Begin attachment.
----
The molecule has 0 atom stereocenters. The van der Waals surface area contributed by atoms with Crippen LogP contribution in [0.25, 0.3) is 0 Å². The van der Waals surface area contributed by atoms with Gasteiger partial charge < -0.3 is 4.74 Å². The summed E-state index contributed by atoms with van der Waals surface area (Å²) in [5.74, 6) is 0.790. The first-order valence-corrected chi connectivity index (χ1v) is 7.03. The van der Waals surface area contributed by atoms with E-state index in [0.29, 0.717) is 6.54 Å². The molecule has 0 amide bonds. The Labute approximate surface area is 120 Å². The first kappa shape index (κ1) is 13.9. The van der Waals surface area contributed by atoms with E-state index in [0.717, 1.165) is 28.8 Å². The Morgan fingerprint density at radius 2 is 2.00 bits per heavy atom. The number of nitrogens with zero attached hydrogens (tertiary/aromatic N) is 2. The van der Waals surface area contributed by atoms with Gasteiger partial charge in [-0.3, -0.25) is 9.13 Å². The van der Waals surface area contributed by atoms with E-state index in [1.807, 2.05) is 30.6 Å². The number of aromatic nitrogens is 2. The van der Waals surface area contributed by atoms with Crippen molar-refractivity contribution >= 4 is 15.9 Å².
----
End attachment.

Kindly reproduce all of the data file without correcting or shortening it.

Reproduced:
The molecule has 0 atom stereocenters. The van der Waals surface area contributed by atoms with Crippen LogP contribution in [0.25, 0.3) is 0 Å². The van der Waals surface area contributed by atoms with Gasteiger partial charge < -0.3 is 4.74 Å². The summed E-state index contributed by atoms with van der Waals surface area (Å²) in [5.74, 6) is 0.790. The first-order valence-corrected chi connectivity index (χ1v) is 7.03. The van der Waals surface area contributed by atoms with E-state index in [0.29, 0.717) is 6.54 Å². The molecule has 0 amide bonds. The Labute approximate surface area is 120 Å². The first kappa shape index (κ1) is 13.9. The van der Waals surface area contributed by atoms with E-state index in [0.717, 1.165) is 28.8 Å². The Morgan fingerprint density at radius 2 is 2.00 bits per heavy atom. The number of nitrogens with zero attached hydrogens (tertiary/aromatic N) is 2. The van der Waals surface area contributed by atoms with Gasteiger partial charge in [-0.3, -0.25) is 9.13 Å². The van der Waals surface area contributed by atoms with E-state index in [1.807, 2.05) is 30.6 Å². The number of aromatic nitrogens is 2. The van der Waals surface area contributed by atoms with Crippen molar-refractivity contribution >= 4 is 15.9 Å².